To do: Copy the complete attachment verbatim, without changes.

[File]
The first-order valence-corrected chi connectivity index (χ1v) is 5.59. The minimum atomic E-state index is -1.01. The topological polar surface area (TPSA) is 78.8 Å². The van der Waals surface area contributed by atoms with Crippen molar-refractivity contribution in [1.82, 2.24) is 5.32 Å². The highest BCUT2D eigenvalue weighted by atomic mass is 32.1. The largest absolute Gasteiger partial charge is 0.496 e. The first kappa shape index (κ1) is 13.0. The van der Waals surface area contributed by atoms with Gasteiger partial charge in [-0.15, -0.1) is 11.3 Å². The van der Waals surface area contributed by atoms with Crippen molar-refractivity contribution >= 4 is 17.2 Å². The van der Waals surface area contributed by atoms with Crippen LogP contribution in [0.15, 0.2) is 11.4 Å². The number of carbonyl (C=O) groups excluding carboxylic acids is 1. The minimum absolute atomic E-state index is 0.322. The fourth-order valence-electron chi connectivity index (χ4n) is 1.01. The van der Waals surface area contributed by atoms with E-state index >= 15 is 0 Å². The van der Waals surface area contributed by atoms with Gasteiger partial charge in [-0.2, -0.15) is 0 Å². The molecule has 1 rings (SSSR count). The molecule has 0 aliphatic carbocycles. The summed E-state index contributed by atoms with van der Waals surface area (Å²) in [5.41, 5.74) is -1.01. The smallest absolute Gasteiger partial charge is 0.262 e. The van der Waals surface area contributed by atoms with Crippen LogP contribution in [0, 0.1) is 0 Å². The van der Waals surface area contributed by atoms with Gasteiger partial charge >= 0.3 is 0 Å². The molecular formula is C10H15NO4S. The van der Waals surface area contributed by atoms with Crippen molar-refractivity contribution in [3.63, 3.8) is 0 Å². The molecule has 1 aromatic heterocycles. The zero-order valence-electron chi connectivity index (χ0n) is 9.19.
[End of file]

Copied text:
The first-order valence-corrected chi connectivity index (χ1v) is 5.59. The minimum atomic E-state index is -1.01. The topological polar surface area (TPSA) is 78.8 Å². The van der Waals surface area contributed by atoms with Crippen molar-refractivity contribution in [1.82, 2.24) is 5.32 Å². The highest BCUT2D eigenvalue weighted by atomic mass is 32.1. The largest absolute Gasteiger partial charge is 0.496 e. The first kappa shape index (κ1) is 13.0. The van der Waals surface area contributed by atoms with Gasteiger partial charge in [-0.15, -0.1) is 11.3 Å². The van der Waals surface area contributed by atoms with Crippen molar-refractivity contribution >= 4 is 17.2 Å². The van der Waals surface area contributed by atoms with Crippen LogP contribution in [0.15, 0.2) is 11.4 Å². The number of carbonyl (C=O) groups excluding carboxylic acids is 1. The minimum absolute atomic E-state index is 0.322. The fourth-order valence-electron chi connectivity index (χ4n) is 1.01. The van der Waals surface area contributed by atoms with E-state index >= 15 is 0 Å². The van der Waals surface area contributed by atoms with Gasteiger partial charge in [-0.2, -0.15) is 0 Å². The molecule has 1 rings (SSSR count). The molecule has 0 aliphatic carbocycles. The summed E-state index contributed by atoms with van der Waals surface area (Å²) in [5.41, 5.74) is -1.01. The smallest absolute Gasteiger partial charge is 0.262 e. The van der Waals surface area contributed by atoms with Crippen LogP contribution in [0, 0.1) is 0 Å². The van der Waals surface area contributed by atoms with Gasteiger partial charge >= 0.3 is 0 Å². The molecular formula is C10H15NO4S. The van der Waals surface area contributed by atoms with Crippen molar-refractivity contribution in [3.63, 3.8) is 0 Å². The molecule has 1 aromatic heterocycles. The zero-order valence-electron chi connectivity index (χ0n) is 9.19.